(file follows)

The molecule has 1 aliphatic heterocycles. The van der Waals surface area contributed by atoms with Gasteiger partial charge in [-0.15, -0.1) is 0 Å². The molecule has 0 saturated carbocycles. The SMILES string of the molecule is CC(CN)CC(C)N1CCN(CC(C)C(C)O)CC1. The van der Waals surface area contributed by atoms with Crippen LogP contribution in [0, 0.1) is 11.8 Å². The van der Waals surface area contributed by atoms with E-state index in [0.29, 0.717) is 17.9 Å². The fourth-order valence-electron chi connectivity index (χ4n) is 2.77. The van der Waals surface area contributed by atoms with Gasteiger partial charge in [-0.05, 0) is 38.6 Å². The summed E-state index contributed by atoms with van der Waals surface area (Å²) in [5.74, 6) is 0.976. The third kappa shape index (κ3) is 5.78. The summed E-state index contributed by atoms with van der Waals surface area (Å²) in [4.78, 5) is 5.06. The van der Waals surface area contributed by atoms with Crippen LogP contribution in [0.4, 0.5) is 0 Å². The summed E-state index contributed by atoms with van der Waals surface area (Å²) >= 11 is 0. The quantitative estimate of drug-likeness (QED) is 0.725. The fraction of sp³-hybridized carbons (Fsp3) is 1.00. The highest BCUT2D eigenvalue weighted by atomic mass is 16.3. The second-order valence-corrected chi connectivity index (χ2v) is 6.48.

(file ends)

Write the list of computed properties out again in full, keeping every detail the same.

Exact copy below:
The molecule has 1 aliphatic heterocycles. The van der Waals surface area contributed by atoms with Gasteiger partial charge in [-0.15, -0.1) is 0 Å². The molecule has 0 saturated carbocycles. The SMILES string of the molecule is CC(CN)CC(C)N1CCN(CC(C)C(C)O)CC1. The van der Waals surface area contributed by atoms with Crippen LogP contribution in [0, 0.1) is 11.8 Å². The van der Waals surface area contributed by atoms with E-state index in [0.29, 0.717) is 17.9 Å². The fourth-order valence-electron chi connectivity index (χ4n) is 2.77. The van der Waals surface area contributed by atoms with Gasteiger partial charge in [-0.05, 0) is 38.6 Å². The summed E-state index contributed by atoms with van der Waals surface area (Å²) in [5.74, 6) is 0.976. The third kappa shape index (κ3) is 5.78. The summed E-state index contributed by atoms with van der Waals surface area (Å²) in [4.78, 5) is 5.06. The van der Waals surface area contributed by atoms with Crippen LogP contribution in [0.4, 0.5) is 0 Å². The summed E-state index contributed by atoms with van der Waals surface area (Å²) >= 11 is 0. The quantitative estimate of drug-likeness (QED) is 0.725. The fraction of sp³-hybridized carbons (Fsp3) is 1.00. The highest BCUT2D eigenvalue weighted by atomic mass is 16.3. The second-order valence-corrected chi connectivity index (χ2v) is 6.48.